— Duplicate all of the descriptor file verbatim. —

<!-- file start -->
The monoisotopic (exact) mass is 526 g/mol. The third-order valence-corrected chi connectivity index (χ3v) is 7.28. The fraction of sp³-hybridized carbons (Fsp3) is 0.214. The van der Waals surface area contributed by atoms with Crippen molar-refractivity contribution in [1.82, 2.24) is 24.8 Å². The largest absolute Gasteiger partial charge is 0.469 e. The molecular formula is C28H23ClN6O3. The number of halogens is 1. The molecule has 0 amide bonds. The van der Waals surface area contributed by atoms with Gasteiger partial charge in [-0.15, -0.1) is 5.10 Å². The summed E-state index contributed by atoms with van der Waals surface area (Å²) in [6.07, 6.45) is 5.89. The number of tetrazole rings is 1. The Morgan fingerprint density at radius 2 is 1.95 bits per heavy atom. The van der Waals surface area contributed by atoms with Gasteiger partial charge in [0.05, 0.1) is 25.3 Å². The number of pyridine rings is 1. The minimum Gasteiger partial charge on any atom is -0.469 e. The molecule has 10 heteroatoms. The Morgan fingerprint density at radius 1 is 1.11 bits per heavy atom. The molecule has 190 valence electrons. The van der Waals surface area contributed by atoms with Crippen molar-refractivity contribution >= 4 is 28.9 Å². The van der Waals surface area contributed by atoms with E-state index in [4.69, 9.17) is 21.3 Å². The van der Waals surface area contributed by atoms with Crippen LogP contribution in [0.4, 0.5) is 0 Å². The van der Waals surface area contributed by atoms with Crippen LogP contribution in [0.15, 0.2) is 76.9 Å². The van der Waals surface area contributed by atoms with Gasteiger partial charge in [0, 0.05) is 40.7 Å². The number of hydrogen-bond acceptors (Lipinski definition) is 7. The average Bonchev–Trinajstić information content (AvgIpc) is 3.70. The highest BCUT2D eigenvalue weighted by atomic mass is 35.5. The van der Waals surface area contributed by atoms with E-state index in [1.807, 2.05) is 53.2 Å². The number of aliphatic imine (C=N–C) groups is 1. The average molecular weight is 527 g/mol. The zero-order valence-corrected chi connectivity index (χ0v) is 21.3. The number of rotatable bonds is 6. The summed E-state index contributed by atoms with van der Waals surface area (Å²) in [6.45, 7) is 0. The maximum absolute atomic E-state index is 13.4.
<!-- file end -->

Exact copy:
The monoisotopic (exact) mass is 526 g/mol. The third-order valence-corrected chi connectivity index (χ3v) is 7.28. The fraction of sp³-hybridized carbons (Fsp3) is 0.214. The van der Waals surface area contributed by atoms with Crippen molar-refractivity contribution in [1.82, 2.24) is 24.8 Å². The largest absolute Gasteiger partial charge is 0.469 e. The molecular formula is C28H23ClN6O3. The number of halogens is 1. The molecule has 0 amide bonds. The van der Waals surface area contributed by atoms with Gasteiger partial charge in [-0.15, -0.1) is 5.10 Å². The summed E-state index contributed by atoms with van der Waals surface area (Å²) in [6.07, 6.45) is 5.89. The number of tetrazole rings is 1. The Morgan fingerprint density at radius 2 is 1.95 bits per heavy atom. The van der Waals surface area contributed by atoms with Gasteiger partial charge in [0.05, 0.1) is 25.3 Å². The number of pyridine rings is 1. The minimum Gasteiger partial charge on any atom is -0.469 e. The molecule has 10 heteroatoms. The Morgan fingerprint density at radius 1 is 1.11 bits per heavy atom. The molecule has 190 valence electrons. The van der Waals surface area contributed by atoms with Crippen molar-refractivity contribution >= 4 is 28.9 Å². The van der Waals surface area contributed by atoms with E-state index in [4.69, 9.17) is 21.3 Å². The van der Waals surface area contributed by atoms with Crippen LogP contribution in [0.4, 0.5) is 0 Å². The van der Waals surface area contributed by atoms with Crippen LogP contribution in [0.15, 0.2) is 76.9 Å². The van der Waals surface area contributed by atoms with Gasteiger partial charge in [0, 0.05) is 40.7 Å². The number of hydrogen-bond acceptors (Lipinski definition) is 7. The average Bonchev–Trinajstić information content (AvgIpc) is 3.70. The highest BCUT2D eigenvalue weighted by atomic mass is 35.5. The van der Waals surface area contributed by atoms with E-state index in [1.807, 2.05) is 53.2 Å². The number of aliphatic imine (C=N–C) groups is 1. The average molecular weight is 527 g/mol. The zero-order valence-corrected chi connectivity index (χ0v) is 21.3. The number of rotatable bonds is 6. The summed E-state index contributed by atoms with van der Waals surface area (Å²) in [6.45, 7) is 0. The maximum absolute atomic E-state index is 13.4.